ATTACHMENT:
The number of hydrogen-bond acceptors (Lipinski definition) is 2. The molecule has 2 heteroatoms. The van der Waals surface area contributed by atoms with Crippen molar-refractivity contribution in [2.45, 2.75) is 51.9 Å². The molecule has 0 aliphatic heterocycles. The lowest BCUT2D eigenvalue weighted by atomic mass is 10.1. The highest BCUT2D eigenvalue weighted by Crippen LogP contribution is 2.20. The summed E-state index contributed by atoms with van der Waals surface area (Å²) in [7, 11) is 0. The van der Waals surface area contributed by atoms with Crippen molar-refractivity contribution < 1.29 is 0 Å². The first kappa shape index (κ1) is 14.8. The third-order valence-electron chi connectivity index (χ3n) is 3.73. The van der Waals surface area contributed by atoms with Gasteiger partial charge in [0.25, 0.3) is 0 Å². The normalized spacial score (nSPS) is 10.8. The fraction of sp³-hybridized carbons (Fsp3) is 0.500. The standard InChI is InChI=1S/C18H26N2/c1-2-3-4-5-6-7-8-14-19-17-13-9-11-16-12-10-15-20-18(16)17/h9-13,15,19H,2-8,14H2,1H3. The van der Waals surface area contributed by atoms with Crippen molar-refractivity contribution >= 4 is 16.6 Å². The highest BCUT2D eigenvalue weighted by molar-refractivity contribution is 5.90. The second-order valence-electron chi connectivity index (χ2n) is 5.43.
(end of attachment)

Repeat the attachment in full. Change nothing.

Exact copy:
The number of hydrogen-bond acceptors (Lipinski definition) is 2. The molecule has 2 heteroatoms. The van der Waals surface area contributed by atoms with Crippen molar-refractivity contribution in [2.45, 2.75) is 51.9 Å². The molecule has 0 aliphatic heterocycles. The lowest BCUT2D eigenvalue weighted by atomic mass is 10.1. The highest BCUT2D eigenvalue weighted by Crippen LogP contribution is 2.20. The summed E-state index contributed by atoms with van der Waals surface area (Å²) in [7, 11) is 0. The van der Waals surface area contributed by atoms with Crippen molar-refractivity contribution < 1.29 is 0 Å². The first kappa shape index (κ1) is 14.8. The third-order valence-electron chi connectivity index (χ3n) is 3.73. The van der Waals surface area contributed by atoms with Gasteiger partial charge in [0.25, 0.3) is 0 Å². The normalized spacial score (nSPS) is 10.8. The fraction of sp³-hybridized carbons (Fsp3) is 0.500. The standard InChI is InChI=1S/C18H26N2/c1-2-3-4-5-6-7-8-14-19-17-13-9-11-16-12-10-15-20-18(16)17/h9-13,15,19H,2-8,14H2,1H3. The van der Waals surface area contributed by atoms with Crippen molar-refractivity contribution >= 4 is 16.6 Å². The highest BCUT2D eigenvalue weighted by molar-refractivity contribution is 5.90. The second-order valence-electron chi connectivity index (χ2n) is 5.43.